"Before you can (know you are right with God) you must not only be troubled for your sins of your life, but also for the sins of your best duties and performances...before you can be at peace with God, there must be a deep conviction before you can be brought out of your self-righteousness; it is the last idol taken out of your heart. The pride of our heart will not let us submit to the righteousness of Jesus Christ. But if you never felt that you had no righteousness of your own or if you never felt the deficiency of your own righteousness, you cannot come to Jesus Christ."
When I read this quote, I thought of many of my responses to an article I read by Ayn Rand called Faith & Force. Now, I know she isn't a christian theologian, she is a philosopher, so separate the wheat from the chaff in reading her works. But, her thoughts relating to mankind needing to get free from what she calls "altruism"; really made me think about some stuff, especially in my own life. She basically attacked the common idea that man is only valuable in relationship to what he or she does for others. That there is no self worth apart from what we produce or provide for others. Now as a missionally motivated person...this challenged the core of my conceptions of missional living.
George kind of hits the same issue though, after thinking about it from a different angle...if our life is based on "works"...righteous or unrighteous...we are drawing our sense of value from an unhealthy motivation.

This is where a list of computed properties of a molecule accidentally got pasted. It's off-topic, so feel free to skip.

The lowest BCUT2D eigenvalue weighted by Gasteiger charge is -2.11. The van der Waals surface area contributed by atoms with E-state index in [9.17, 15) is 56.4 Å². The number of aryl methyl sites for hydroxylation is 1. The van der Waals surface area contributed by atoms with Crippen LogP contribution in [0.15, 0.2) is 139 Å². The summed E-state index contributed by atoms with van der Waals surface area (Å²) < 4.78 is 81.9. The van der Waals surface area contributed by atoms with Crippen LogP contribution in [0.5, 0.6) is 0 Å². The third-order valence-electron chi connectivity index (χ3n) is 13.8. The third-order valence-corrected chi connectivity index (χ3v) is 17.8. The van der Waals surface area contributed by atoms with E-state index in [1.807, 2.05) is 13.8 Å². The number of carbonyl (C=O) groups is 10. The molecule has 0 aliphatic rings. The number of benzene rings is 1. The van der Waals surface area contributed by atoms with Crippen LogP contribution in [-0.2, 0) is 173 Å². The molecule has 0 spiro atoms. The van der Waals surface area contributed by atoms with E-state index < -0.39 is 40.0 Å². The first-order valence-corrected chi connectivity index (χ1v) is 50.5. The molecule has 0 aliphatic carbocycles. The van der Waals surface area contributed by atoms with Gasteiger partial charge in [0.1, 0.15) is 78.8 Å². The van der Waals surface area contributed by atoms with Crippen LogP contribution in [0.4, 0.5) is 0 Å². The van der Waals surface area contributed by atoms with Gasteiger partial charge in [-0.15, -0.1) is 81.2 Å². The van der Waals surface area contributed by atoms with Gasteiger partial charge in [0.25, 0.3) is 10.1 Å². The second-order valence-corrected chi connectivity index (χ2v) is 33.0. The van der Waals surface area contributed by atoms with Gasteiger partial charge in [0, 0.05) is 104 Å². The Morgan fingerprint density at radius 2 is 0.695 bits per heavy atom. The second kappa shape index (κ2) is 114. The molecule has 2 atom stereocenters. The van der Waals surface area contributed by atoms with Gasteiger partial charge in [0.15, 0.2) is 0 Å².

Looking deep into ones motivation and examining "why" we "do" stuff....is part of the serious work of contemplation.
"The spirit of a man is the lamp of the Lord, searching all the inner depths of his heart (Proverbs 20:27)."
God's Word is quick (alive) and powerful, and sharper than any two-edged sword, piercing even to the dividing asunder of soul and spirit, and of the joints and marrow, and is a discerner of the thoughts and intent of the heart. -Hebrews 4:12.
Would you be valuable to God and this world...if you couldn't "do" anything? Some of my relationships with the mentally handicapped have forced me to rethink my conceptions of "worth" and "work" and even "mission". So much of our individualistic culture, places such a value on productivity and value. Economics reduces us to evaluate life by its terms. Everything is "marked" in our thinking and in our works with this kind of attitude and action.
At the end of the day...I find myself pondering deeply about these things and wondering what my Father will be most proud of, when I finally see Him and hear His heart.